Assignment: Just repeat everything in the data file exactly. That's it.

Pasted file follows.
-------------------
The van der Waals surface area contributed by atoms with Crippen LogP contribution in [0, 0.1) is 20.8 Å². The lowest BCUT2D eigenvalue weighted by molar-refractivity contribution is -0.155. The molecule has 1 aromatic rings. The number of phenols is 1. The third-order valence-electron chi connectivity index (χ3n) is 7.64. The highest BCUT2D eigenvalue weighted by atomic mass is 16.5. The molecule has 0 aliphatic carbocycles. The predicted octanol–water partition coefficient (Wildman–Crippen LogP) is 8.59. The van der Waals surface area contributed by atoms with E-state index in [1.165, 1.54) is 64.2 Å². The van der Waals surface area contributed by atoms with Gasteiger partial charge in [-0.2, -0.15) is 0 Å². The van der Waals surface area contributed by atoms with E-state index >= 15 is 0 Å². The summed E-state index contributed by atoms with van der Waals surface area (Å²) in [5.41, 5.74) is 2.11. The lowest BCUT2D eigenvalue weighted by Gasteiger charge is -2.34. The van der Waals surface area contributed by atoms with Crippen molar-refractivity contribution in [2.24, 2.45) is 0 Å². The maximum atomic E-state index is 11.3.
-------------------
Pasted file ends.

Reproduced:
The van der Waals surface area contributed by atoms with Crippen LogP contribution in [0, 0.1) is 20.8 Å². The lowest BCUT2D eigenvalue weighted by molar-refractivity contribution is -0.155. The molecule has 1 aromatic rings. The number of phenols is 1. The third-order valence-electron chi connectivity index (χ3n) is 7.64. The highest BCUT2D eigenvalue weighted by atomic mass is 16.5. The molecule has 0 aliphatic carbocycles. The predicted octanol–water partition coefficient (Wildman–Crippen LogP) is 8.59. The van der Waals surface area contributed by atoms with E-state index in [1.165, 1.54) is 64.2 Å². The van der Waals surface area contributed by atoms with Gasteiger partial charge in [-0.2, -0.15) is 0 Å². The van der Waals surface area contributed by atoms with E-state index >= 15 is 0 Å². The summed E-state index contributed by atoms with van der Waals surface area (Å²) in [5.41, 5.74) is 2.11. The lowest BCUT2D eigenvalue weighted by Gasteiger charge is -2.34. The van der Waals surface area contributed by atoms with Crippen molar-refractivity contribution in [2.24, 2.45) is 0 Å². The maximum atomic E-state index is 11.3.